For INDE.Awards 2019 The Studio winner Produce, design is inseparable from fabrication. It is not a studio built on an established category, rather it runs and thrives on the pursuit of discovery.
October 24th, 2019
“The original meaning of the word ‘architect’ was ‘master builder’. But today, we rely heavily on fabricators and engineers to resolve and translate that vision to reality. That wasn’t ideal for me,” says Singaporean architect Pan Yi Cheng. “That’s not how I was trained either,” he adds.
Trained at Architectural Association’s School of Architecture, Pan is the Founder and Creative Director of Produce, the winner of INDE.Awards 2019’s The Design Studio award. The category honours the practice that thinks forward, creates voraciously and changes perceptions in architecture, design or both.
He graduated from the school in 2006 and spent four years working at TP Bennett in London and UNStudio in Amsterdam before coming home to Singapore. It was during this first few years of returning and working in Singapore that he experienced the disjunction between designers and fabricators.
“Your design can only be as complex as the fabricator’s ability to translate it into production,” Pan shares. He calls this a broken telephone workflow, where at best the finished product is a shadow of the original design intent and at worst, phased out because of the production cost.
The price of getting things made locally in Singapore was exorbitant. “I went to London to search for fabricators and found out that their price was almost half of that in Singapore. That struck me,” he recalls, “I realised that because of the presence of multiple workshops, fabricators, prototypers, there is a healthy competition that would drive the prices down.”
Pan established Produce in 2013 with five friends – two designers and three investors – and a three-axis CNC machine in Eunos, an industrial estate in Singapore populated by suppliers and fabricators. At that time, Produce was the only design company that owns its own prototyping workshop in the city-state.
Produce is all about the integration of designing and making, and the pursuit of discovery. And Pan pretty much modelled the company after design school environment.
“Almost every university with a design programme has a workshop. Whether the curriculum requires the student to use them is a different matter, but it gives access to facilities where we could prototype, experiment, learn from those processes and then build them into your design process, which is what we do at Produce,” he explains.
By doing this, Produce has shifted a substantial portion of the design process to the front, which minimises surprises at the later stages of production that often resulted in delays and abortive works, reduce cost and manhours, and opens up possibilities for new construction methods.
Produce also has better control of material conservation and insight on how things will pan out onsite, streamlining not only the production process but also the fabrication and installation processes.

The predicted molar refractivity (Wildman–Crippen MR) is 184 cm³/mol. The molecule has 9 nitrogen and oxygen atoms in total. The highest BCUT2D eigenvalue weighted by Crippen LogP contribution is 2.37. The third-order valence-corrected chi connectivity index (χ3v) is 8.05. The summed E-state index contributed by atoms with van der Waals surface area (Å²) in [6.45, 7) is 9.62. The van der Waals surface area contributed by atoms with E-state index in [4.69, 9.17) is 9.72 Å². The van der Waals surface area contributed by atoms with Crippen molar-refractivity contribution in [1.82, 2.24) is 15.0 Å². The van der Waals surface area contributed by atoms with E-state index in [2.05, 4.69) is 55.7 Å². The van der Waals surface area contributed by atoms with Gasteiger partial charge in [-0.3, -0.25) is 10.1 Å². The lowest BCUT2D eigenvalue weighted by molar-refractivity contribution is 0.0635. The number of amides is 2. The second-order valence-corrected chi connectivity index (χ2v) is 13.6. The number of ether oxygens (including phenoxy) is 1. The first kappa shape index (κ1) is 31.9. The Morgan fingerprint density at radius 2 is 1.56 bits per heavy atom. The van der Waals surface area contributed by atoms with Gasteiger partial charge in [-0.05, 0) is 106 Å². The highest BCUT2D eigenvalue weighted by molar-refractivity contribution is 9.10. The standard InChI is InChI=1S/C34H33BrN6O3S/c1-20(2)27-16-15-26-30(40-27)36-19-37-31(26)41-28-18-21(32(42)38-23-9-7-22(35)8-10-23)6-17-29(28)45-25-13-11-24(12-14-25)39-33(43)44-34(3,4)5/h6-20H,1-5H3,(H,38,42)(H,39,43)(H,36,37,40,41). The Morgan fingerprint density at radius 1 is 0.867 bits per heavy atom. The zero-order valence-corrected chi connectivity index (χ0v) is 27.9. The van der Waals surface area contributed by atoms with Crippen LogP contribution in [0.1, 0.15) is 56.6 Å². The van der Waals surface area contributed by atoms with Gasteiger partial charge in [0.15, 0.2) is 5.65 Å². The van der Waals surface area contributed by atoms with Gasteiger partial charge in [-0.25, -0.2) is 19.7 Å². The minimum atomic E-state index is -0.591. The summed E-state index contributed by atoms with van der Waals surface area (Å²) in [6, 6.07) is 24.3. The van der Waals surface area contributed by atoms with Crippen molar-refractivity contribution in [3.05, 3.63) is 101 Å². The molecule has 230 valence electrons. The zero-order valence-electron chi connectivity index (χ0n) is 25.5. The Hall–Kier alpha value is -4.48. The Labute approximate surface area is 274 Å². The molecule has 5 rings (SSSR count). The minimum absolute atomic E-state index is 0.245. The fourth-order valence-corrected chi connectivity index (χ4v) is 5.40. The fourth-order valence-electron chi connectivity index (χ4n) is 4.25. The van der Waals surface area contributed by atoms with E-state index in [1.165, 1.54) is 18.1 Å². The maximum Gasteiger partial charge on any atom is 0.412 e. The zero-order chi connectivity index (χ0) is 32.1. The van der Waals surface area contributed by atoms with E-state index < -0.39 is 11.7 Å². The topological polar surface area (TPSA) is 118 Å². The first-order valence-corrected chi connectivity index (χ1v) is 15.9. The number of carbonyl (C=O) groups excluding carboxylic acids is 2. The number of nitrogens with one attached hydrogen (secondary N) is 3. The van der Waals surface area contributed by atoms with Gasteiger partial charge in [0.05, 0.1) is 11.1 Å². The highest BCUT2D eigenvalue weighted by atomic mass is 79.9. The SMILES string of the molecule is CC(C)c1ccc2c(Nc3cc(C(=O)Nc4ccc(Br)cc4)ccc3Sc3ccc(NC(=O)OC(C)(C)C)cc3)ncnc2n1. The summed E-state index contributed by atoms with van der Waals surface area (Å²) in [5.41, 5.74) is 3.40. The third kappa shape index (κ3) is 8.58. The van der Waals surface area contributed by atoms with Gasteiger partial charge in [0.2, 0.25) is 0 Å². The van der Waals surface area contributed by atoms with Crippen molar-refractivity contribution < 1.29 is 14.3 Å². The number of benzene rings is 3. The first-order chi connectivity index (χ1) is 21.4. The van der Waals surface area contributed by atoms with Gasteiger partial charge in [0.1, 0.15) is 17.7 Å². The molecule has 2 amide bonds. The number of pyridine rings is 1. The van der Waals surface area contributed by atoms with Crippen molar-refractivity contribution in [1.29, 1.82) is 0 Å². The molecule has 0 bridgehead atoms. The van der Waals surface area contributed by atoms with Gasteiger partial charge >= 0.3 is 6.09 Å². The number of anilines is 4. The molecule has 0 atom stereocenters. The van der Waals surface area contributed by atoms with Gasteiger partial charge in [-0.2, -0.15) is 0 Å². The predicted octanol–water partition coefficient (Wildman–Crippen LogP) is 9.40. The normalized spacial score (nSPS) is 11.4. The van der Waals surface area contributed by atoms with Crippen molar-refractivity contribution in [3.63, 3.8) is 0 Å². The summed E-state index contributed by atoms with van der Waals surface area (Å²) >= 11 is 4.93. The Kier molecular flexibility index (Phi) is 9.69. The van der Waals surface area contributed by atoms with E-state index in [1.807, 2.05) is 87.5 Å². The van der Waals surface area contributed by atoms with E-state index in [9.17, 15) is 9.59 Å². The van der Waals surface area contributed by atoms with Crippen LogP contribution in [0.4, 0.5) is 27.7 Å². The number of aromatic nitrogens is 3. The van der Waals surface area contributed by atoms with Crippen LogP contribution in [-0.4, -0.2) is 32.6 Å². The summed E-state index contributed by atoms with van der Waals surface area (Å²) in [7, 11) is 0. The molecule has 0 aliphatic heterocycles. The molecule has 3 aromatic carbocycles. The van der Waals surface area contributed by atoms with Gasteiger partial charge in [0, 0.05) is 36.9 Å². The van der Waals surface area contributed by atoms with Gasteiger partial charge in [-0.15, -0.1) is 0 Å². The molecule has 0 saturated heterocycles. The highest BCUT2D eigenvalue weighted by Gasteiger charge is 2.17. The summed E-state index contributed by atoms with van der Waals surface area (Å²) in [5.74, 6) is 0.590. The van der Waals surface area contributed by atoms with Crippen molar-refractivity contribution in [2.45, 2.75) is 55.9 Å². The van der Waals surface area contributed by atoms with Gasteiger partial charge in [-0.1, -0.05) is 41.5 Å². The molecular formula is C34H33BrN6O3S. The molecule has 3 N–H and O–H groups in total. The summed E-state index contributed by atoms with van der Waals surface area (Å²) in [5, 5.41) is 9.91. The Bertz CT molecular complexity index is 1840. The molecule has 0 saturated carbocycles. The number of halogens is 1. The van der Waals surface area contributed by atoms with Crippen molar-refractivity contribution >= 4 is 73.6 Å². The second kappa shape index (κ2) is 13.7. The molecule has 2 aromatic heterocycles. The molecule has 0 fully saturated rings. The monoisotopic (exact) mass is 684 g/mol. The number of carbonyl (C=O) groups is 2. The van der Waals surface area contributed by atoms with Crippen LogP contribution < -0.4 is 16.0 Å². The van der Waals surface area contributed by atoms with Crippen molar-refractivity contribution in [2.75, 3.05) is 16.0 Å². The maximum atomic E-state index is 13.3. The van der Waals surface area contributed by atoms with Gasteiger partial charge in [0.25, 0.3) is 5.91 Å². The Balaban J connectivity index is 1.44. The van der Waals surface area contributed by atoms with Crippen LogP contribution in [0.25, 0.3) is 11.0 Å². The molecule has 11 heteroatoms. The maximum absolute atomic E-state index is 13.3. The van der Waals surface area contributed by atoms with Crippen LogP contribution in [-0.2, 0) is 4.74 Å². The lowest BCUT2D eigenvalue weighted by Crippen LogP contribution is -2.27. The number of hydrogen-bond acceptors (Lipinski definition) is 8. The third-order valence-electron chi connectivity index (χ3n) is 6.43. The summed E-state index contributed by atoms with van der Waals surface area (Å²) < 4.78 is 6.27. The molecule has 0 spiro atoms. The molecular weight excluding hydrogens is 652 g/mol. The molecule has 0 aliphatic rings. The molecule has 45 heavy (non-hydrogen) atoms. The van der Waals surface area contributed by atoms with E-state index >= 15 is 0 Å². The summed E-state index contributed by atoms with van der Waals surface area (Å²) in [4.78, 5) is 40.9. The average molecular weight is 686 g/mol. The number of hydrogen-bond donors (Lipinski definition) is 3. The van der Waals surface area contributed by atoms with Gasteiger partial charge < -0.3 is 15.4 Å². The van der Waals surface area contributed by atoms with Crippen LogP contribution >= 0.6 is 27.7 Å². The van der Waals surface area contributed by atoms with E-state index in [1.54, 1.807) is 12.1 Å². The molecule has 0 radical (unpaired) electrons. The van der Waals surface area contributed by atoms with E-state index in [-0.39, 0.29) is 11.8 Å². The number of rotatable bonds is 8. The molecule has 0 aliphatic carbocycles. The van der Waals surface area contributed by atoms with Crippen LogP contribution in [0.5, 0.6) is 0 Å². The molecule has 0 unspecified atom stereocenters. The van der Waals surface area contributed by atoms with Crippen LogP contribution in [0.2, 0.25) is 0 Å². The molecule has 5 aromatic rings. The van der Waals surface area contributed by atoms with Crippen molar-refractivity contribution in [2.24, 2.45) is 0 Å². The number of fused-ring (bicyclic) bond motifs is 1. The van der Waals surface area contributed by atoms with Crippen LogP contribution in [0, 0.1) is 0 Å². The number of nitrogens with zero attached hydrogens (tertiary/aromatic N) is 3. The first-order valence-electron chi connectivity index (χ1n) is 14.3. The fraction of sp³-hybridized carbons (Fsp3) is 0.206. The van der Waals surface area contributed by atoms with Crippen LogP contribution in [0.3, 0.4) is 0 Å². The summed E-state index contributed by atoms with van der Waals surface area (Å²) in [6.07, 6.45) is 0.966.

This was apparent in the studio’s seminal project, the Herman Miller Showroom at Xtra Park Mall, which was constructed from 4,000 parts. The project set the tone for Produce’s future projects.
In 2016, the Eunos estate was zoned as a residential area, and Produce was asked to move. “That was a good time to reflect on what we had and how to move forward,” says Pan. Finding a place near the city centre would have been ideal, but impossible because of the premium rent.
Produce considered splitting the studio and the workshop to sustain it. Then one of its longtime collaborators, the material company Panelogue, came to the rescue. Together Produce and Panelogue established a digital fabrication workshop called Superstructure.
Today, Produce, Superstructure and Pan’s newly established architecture practice Type 0 architecture inhabit the same facility at Sungei Kadut Industrial Estate and work synergistically as a collective. Superstructure and the machines occupy one area while Produce’s work area loosely merges with Type 0’s on another.
“How we work is tutorial-based,” shared Pan. He would give one-on-one consultation and gather people for brainstorming and let them disperse to work on the project. The Produce team try to have a very technical approach whenever they can, and building physical models of the building is still a must.
Produce’s list of accolades has also grown. Its second iteration for Xtra’s Herman Miller shop-in-shop at Marina Square, titled Fabricwood, won the title of World Interior of the Year at INSIDE World Festival of Interiors 2017. Inspired by Eames’ moulded plywood chairs, Produce designed a lightweight plywood envelope that casually arches over the eight-metre span of Xtra’s Marina Square showroom.
The next move for Produce is to create more thread between the services and products the studio can produce. There was a discussion about opening the collective’s workshop and giving lessons to the members of the public, as well as packaging the systems the studio has built into commercial, b2b products. But for now, the team is happy to have a steady flow of good projects to fuel its R&D.
With its voracious creativity and steady pursuit of discovery, it is no wonder that Produce is not only INDE.Awards 2019’s The Studio winner, it is also the Best of the Best winner this year.
Receiving The Design Studio Awards at the INDEs 2019 Gala in Melbourne were Produce team members Daniel Chia and Teo Xiao Wei. The award was presented by INDE.Awards The Studio Partner Herman Miller by Liam Nicholls, Market Manager at Herman Miller Australia.
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